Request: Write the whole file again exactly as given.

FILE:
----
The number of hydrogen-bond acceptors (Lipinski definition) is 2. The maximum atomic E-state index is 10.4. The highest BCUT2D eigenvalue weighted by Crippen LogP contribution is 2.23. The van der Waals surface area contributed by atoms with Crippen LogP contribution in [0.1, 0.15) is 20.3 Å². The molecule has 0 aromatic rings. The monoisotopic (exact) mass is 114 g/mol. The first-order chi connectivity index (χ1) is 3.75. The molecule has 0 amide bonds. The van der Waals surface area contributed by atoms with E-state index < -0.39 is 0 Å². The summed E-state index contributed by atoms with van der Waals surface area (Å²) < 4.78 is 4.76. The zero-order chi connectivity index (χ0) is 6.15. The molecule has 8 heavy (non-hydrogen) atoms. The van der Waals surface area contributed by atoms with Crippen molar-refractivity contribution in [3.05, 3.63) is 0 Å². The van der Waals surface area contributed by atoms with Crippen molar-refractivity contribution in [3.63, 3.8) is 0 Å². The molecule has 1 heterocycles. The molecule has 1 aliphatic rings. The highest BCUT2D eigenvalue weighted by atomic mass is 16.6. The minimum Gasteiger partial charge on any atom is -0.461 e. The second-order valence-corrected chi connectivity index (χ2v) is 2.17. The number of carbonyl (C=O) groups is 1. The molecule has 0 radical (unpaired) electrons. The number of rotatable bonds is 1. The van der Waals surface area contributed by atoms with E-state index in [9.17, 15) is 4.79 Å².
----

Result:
The number of hydrogen-bond acceptors (Lipinski definition) is 2. The maximum atomic E-state index is 10.4. The highest BCUT2D eigenvalue weighted by Crippen LogP contribution is 2.23. The van der Waals surface area contributed by atoms with Crippen LogP contribution in [0.1, 0.15) is 20.3 Å². The molecule has 0 aromatic rings. The monoisotopic (exact) mass is 114 g/mol. The first-order chi connectivity index (χ1) is 3.75. The molecule has 0 amide bonds. The van der Waals surface area contributed by atoms with E-state index < -0.39 is 0 Å². The summed E-state index contributed by atoms with van der Waals surface area (Å²) < 4.78 is 4.76. The zero-order chi connectivity index (χ0) is 6.15. The molecule has 8 heavy (non-hydrogen) atoms. The van der Waals surface area contributed by atoms with Crippen molar-refractivity contribution in [3.05, 3.63) is 0 Å². The van der Waals surface area contributed by atoms with Crippen molar-refractivity contribution in [3.63, 3.8) is 0 Å². The molecule has 1 heterocycles. The molecule has 1 aliphatic rings. The highest BCUT2D eigenvalue weighted by atomic mass is 16.6. The minimum Gasteiger partial charge on any atom is -0.461 e. The second-order valence-corrected chi connectivity index (χ2v) is 2.17. The number of carbonyl (C=O) groups is 1. The molecule has 0 radical (unpaired) electrons. The number of rotatable bonds is 1. The van der Waals surface area contributed by atoms with E-state index in [9.17, 15) is 4.79 Å².